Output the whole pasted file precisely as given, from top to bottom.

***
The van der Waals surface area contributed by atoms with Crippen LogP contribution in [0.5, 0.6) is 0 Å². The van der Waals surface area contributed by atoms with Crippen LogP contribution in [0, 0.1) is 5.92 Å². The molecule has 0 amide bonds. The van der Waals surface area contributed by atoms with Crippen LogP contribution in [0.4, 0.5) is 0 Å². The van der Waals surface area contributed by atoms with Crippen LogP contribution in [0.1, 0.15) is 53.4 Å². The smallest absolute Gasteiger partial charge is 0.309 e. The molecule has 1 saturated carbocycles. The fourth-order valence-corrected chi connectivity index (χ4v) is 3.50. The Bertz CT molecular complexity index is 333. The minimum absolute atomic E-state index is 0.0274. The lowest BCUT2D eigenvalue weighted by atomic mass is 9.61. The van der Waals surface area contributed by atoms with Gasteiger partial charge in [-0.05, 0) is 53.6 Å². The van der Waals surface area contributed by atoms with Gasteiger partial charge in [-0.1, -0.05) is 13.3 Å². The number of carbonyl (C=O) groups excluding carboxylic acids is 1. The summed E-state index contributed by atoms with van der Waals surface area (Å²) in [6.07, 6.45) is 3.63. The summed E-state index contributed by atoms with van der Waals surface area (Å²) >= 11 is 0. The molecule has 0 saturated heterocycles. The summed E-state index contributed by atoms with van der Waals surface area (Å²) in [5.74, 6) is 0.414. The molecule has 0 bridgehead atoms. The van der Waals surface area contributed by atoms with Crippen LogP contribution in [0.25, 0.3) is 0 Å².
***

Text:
The van der Waals surface area contributed by atoms with Crippen LogP contribution in [0.5, 0.6) is 0 Å². The van der Waals surface area contributed by atoms with Crippen LogP contribution in [0, 0.1) is 5.92 Å². The molecule has 0 amide bonds. The van der Waals surface area contributed by atoms with Crippen LogP contribution in [0.4, 0.5) is 0 Å². The van der Waals surface area contributed by atoms with Crippen LogP contribution in [0.1, 0.15) is 53.4 Å². The smallest absolute Gasteiger partial charge is 0.309 e. The molecule has 1 saturated carbocycles. The fourth-order valence-corrected chi connectivity index (χ4v) is 3.50. The Bertz CT molecular complexity index is 333. The minimum absolute atomic E-state index is 0.0274. The lowest BCUT2D eigenvalue weighted by atomic mass is 9.61. The van der Waals surface area contributed by atoms with Gasteiger partial charge in [-0.05, 0) is 53.6 Å². The van der Waals surface area contributed by atoms with Gasteiger partial charge in [-0.1, -0.05) is 13.3 Å². The number of carbonyl (C=O) groups excluding carboxylic acids is 1. The summed E-state index contributed by atoms with van der Waals surface area (Å²) in [6.07, 6.45) is 3.63. The summed E-state index contributed by atoms with van der Waals surface area (Å²) >= 11 is 0. The molecule has 0 saturated heterocycles. The summed E-state index contributed by atoms with van der Waals surface area (Å²) in [5.74, 6) is 0.414. The molecule has 0 bridgehead atoms. The van der Waals surface area contributed by atoms with Crippen LogP contribution in [0.25, 0.3) is 0 Å².